To those who may be unaware, the global beef industry is seething with corruption and corporatism at every level. From killing off endangered species in the US to protect cattle, to killing off journalists and activists in South America, big beef is a force to be reckoned with.
Because factory farming cattle takes such a massive toll on the environment, the beef industry is in a constant state of damage control and subsequent lobbying.
It is estimated that approximately 80 percent of rain forest destruction in the Amazon is done to make way for cattle farming.
Instead of preventing the wholesale destruction of rain forests through illegal logging, and curbing the rampant pollution caused by cattle farming, government has proven to be in the pocket of the industry and has done everything in their power to worsen the problem.
When it was discovered that beef industry hitmen were murdering journalists and activists who exposed their crimes in the rain forests, instead of prosecuting the murderers, government increased the criminalization of activism and journalism. And in some instances, the murders were carried out by government agencies.
As TFTP reported, more than 180 people were killed in 2015 alone for attempting to prevent the illegal logging in the rain forest to make way for beef production.
To dispel any preconceived notions, I eat beef. But I seek out sustainably grown, grass-fed beef that is humanely produced. Because this beef is produced in an environmentally friendly and more sustainable manner, it is more expensive and thus eaten less often—which, if the US had a true free market, would apply to regular beef as well.
It is very expensive to raise cattle—even when mistreating them in factory farms—and the only reason burgers at McDonald's can be sold for a dollar is because the government steals your money to make it that way.
In the US, beef is artificially cheap due to the slew of government subsidies, grants, and corporate welfare. Your tax dollars—whether you are a vegan or not—directly fund the beef industry in a massive way.
According to recent data from Metonomics, the American government spends $38 billion each year to subsidize the meat and dairy industries, but only 0.04 percent of that (i.e., $17 million) each year to subsidize fruits and vegetables.
Since government is part of the problem, the free market has stepped in to curb the destruction of land and rampant pollution caused by the beef industry.
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Plant-based meats and other sustainably produced lag-grown meat alternatives have exploded in the last two years. According to Euromonitor International, a market research firm, sales of plant-based meat substitutes increased 22 percent to $1.5 billion last year.
This explosion of popularity has the beef industry furious. And, like most massive industries who hate competition in the marketplace, they are turning to government for help.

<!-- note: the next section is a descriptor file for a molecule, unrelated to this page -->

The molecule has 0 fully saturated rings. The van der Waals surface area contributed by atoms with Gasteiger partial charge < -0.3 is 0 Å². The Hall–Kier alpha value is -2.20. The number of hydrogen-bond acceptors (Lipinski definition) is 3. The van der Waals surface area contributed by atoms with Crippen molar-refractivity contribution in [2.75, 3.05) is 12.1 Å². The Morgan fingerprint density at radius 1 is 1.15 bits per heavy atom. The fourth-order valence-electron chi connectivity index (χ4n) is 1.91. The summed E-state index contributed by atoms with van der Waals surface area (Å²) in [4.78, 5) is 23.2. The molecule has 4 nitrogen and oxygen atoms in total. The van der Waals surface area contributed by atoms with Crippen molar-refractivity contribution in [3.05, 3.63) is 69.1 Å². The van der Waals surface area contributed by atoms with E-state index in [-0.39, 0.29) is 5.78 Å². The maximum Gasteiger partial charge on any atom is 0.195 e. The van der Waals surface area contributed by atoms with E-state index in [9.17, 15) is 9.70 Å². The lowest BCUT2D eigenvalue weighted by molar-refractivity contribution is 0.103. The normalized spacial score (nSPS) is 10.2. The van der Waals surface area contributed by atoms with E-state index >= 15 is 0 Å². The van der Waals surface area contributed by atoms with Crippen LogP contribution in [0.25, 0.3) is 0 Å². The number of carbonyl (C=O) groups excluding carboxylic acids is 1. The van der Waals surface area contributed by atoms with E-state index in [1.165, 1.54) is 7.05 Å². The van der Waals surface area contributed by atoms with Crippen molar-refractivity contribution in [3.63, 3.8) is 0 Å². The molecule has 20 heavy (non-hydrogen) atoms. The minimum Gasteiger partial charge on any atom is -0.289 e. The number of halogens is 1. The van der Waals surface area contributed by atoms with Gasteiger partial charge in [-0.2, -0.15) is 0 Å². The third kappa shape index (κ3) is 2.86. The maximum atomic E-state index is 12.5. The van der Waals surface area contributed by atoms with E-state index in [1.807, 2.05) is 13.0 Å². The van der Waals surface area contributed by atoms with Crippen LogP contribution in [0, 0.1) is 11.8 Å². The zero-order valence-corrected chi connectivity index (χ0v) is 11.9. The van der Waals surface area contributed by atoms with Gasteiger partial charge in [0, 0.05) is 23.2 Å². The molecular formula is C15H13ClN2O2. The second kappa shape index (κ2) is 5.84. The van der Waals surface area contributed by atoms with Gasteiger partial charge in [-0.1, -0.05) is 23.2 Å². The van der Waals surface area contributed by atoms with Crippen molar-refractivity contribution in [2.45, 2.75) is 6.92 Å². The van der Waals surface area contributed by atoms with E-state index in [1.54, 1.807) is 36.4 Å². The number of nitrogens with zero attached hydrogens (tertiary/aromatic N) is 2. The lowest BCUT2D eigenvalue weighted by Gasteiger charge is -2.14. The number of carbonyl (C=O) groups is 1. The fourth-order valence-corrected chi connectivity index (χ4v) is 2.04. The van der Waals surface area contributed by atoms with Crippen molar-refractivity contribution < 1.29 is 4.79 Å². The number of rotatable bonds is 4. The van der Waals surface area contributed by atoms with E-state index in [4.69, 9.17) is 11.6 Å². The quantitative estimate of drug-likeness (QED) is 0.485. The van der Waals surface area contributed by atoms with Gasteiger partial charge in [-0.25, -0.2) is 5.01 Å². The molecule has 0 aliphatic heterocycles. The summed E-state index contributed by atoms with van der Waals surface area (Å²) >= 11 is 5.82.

Across the country, lobbyists on behalf of the beef industry have successfully introduced bills in more than a dozen states which make it a crime to describe plant-derived meat alternatives as "meat."
Naturally, no one wants the products to get confused and properly identifying any substance humans intend to put in their bodies is an important issue. However, some of these lobbyists are taking it a step further.
A bill that is currently in committee in Washington state would outright ban the sale of sustainable lab grown meat, making it a crime for anyone to sell it.
While lab grown meat may seem odd to some, it is a sustainable practice, magnitudes better for the environment, does not kill animals, and is entirely up to you to buy it.
Sarah Sorscher, who works on regulatory affairs at the Center for Science in the Public Interest, said the impetus over these bills has little to do with people getting confused over products and everything to do with the beef industry attempting to stifle its competition.
“We think the issue of whether they use a term like meat is a proxy for this bigger issue, which is that the meat industry is concerned about competition from these products,” Ms. Sorscher said, according to the NY Times. “The bills don’t seem to be directed at solving a problem in the marketplace. It is about fighting off competition.”
Indeed, the ranchers have no problem saying this themselves. Instead of finding newer more sustainable and efficient ways of reacting to market demand, these folks would rather force the government to do it for them.
“Just think what it actually costs eventually in a lab as compared to running a ranching operation,” Jim Dinklage, a rancher and the president of the Independent Cattlemen of Nebraska, who has testified in support of meat-labeling legislation in his state said. “It would be a lot cheaper and that puts me out of business.”
While we certainly don't want people to go out of business, if your industry has become too rigidified to retain the resilience necessary to make adaptations to changes in a free market, and you turn to government to legislate away your competition, you are part of the problem.